Physicians going on medical missions to third world countries used to bring with them expired medications to administer to patients, the thought being that they were safe and better than nothing. Due to liability concerns, that pretty much doesn’t happen anymore, a fact said Joint Commission nurse brought up. In fact a 1997 article in the New England Journal of Medicine pointed out that at least half of the drugs donated to the Bosnian conflict were unusable because they had expired, and said pharmaceutical companies may have dumped the medications to get tax write offs and avoid disposal costs. That may have been the case, and could be addressed by not granting write offs for expired drugs, but that doesn’t mean they couldn’t have safely used the medications.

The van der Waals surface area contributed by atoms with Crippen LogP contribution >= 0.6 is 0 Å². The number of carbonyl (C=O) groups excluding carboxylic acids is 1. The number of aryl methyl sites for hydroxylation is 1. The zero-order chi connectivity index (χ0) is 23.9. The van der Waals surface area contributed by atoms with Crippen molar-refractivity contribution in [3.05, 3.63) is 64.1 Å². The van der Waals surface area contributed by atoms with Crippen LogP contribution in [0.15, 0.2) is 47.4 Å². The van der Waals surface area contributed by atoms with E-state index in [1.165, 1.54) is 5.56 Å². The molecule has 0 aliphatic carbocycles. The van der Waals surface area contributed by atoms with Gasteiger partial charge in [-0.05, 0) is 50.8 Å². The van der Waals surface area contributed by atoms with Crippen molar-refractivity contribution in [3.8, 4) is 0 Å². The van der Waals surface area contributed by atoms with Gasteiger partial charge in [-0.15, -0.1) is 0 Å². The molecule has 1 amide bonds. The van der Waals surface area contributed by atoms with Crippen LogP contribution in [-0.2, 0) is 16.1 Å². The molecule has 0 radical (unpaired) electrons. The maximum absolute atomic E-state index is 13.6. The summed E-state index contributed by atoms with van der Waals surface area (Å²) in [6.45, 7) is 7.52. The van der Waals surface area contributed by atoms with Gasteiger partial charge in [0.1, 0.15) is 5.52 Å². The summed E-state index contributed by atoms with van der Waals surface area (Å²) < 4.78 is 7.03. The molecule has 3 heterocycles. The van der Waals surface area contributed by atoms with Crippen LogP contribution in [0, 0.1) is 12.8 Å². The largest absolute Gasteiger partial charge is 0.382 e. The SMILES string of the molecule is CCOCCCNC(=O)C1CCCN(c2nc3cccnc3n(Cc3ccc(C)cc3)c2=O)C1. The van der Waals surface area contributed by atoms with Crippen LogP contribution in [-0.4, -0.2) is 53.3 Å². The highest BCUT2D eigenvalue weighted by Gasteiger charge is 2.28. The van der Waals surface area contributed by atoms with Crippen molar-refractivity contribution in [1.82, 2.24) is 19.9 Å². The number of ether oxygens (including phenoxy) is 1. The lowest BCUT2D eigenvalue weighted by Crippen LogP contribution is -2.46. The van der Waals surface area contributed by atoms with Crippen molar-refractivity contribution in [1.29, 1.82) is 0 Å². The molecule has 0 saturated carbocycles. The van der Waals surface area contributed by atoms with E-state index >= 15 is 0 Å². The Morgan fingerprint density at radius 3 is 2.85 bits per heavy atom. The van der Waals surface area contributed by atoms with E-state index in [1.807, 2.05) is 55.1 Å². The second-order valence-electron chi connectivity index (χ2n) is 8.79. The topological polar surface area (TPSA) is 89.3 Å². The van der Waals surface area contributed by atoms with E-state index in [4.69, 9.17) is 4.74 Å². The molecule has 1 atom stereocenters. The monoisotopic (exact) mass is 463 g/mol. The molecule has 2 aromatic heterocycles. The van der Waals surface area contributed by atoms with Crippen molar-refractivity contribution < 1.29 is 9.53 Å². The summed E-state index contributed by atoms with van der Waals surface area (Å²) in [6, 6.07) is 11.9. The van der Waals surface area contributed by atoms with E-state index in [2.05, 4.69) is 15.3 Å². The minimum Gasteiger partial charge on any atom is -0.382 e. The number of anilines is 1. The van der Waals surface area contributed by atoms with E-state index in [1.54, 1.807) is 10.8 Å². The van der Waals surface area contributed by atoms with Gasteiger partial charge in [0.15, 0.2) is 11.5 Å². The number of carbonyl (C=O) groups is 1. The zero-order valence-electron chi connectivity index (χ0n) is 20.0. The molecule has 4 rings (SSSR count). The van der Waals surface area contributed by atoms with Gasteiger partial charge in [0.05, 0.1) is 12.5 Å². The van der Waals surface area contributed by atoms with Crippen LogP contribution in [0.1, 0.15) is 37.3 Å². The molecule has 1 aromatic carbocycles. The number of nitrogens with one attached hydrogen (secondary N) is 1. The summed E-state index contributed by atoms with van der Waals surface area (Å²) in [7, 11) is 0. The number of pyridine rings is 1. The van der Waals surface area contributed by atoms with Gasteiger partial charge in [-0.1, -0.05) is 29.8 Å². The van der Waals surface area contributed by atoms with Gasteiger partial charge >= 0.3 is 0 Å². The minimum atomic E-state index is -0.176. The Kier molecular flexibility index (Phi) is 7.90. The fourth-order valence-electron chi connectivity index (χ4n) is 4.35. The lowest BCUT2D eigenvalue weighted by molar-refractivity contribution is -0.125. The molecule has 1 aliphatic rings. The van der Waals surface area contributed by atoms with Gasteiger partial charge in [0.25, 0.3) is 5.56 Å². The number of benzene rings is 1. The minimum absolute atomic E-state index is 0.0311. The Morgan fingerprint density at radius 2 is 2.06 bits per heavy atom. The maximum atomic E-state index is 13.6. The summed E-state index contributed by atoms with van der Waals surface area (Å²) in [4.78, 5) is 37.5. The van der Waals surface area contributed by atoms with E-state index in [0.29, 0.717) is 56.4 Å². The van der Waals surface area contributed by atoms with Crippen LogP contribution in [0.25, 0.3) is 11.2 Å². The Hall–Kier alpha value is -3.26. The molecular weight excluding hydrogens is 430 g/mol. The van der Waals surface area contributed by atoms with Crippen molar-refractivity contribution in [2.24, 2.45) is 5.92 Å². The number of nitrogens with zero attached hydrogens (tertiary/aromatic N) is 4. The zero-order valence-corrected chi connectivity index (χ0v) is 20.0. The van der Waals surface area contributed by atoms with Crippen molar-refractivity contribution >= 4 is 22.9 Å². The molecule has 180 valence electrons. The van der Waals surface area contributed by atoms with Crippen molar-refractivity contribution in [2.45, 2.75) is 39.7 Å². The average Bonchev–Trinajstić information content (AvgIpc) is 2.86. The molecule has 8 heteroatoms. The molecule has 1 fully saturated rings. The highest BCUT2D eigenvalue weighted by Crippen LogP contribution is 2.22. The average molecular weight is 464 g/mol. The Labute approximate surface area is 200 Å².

A 1979 law required pharmaceutical companies to give a date they guarantee the full potency and safety of a drug. They stand to gain financially when customers throw away good medicine because it has, “expired”. In fact the military conducted a study to see if they could extend how long they keep medications in order to cut back on the cost of destroying and replacing a billion dollars of inventory every 2-3 years. They found that 90% of the more than 100 drugs they tested were safe and effective up to 15 years after the expiration date. This program is now used by the Department of Defense, the Department of Veteran Affairs, the US Postal Service and the Bureau of Federal Prisons.